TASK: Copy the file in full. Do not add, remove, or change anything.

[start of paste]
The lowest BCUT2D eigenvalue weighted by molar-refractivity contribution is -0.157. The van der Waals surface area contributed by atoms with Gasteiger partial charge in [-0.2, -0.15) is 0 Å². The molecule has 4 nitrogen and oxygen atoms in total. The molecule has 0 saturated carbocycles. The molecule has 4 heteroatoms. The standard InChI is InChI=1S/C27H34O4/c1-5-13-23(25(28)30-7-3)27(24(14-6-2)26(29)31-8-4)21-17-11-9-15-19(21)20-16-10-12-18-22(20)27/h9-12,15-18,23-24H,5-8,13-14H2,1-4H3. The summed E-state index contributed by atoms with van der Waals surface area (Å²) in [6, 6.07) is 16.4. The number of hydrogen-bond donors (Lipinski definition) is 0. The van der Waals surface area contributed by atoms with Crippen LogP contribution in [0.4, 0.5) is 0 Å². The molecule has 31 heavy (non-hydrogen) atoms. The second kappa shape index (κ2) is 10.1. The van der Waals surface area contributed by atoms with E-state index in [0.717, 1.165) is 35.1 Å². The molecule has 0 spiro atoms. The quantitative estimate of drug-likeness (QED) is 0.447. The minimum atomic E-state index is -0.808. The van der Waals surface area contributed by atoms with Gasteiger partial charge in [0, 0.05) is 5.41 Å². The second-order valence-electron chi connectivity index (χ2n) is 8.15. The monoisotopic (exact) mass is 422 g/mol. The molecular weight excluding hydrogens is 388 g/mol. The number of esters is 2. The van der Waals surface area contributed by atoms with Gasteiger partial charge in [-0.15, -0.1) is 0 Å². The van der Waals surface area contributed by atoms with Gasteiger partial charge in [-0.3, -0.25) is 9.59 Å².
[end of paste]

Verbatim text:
The lowest BCUT2D eigenvalue weighted by molar-refractivity contribution is -0.157. The van der Waals surface area contributed by atoms with Gasteiger partial charge in [-0.2, -0.15) is 0 Å². The molecule has 4 nitrogen and oxygen atoms in total. The molecule has 0 saturated carbocycles. The molecule has 4 heteroatoms. The standard InChI is InChI=1S/C27H34O4/c1-5-13-23(25(28)30-7-3)27(24(14-6-2)26(29)31-8-4)21-17-11-9-15-19(21)20-16-10-12-18-22(20)27/h9-12,15-18,23-24H,5-8,13-14H2,1-4H3. The summed E-state index contributed by atoms with van der Waals surface area (Å²) in [6, 6.07) is 16.4. The number of hydrogen-bond donors (Lipinski definition) is 0. The van der Waals surface area contributed by atoms with Crippen LogP contribution in [0.4, 0.5) is 0 Å². The molecule has 31 heavy (non-hydrogen) atoms. The second kappa shape index (κ2) is 10.1. The van der Waals surface area contributed by atoms with E-state index in [0.717, 1.165) is 35.1 Å². The molecule has 0 spiro atoms. The quantitative estimate of drug-likeness (QED) is 0.447. The minimum atomic E-state index is -0.808. The van der Waals surface area contributed by atoms with Gasteiger partial charge in [0, 0.05) is 5.41 Å². The second-order valence-electron chi connectivity index (χ2n) is 8.15. The monoisotopic (exact) mass is 422 g/mol. The molecular weight excluding hydrogens is 388 g/mol. The number of esters is 2. The van der Waals surface area contributed by atoms with Gasteiger partial charge in [-0.15, -0.1) is 0 Å². The van der Waals surface area contributed by atoms with Gasteiger partial charge in [-0.3, -0.25) is 9.59 Å².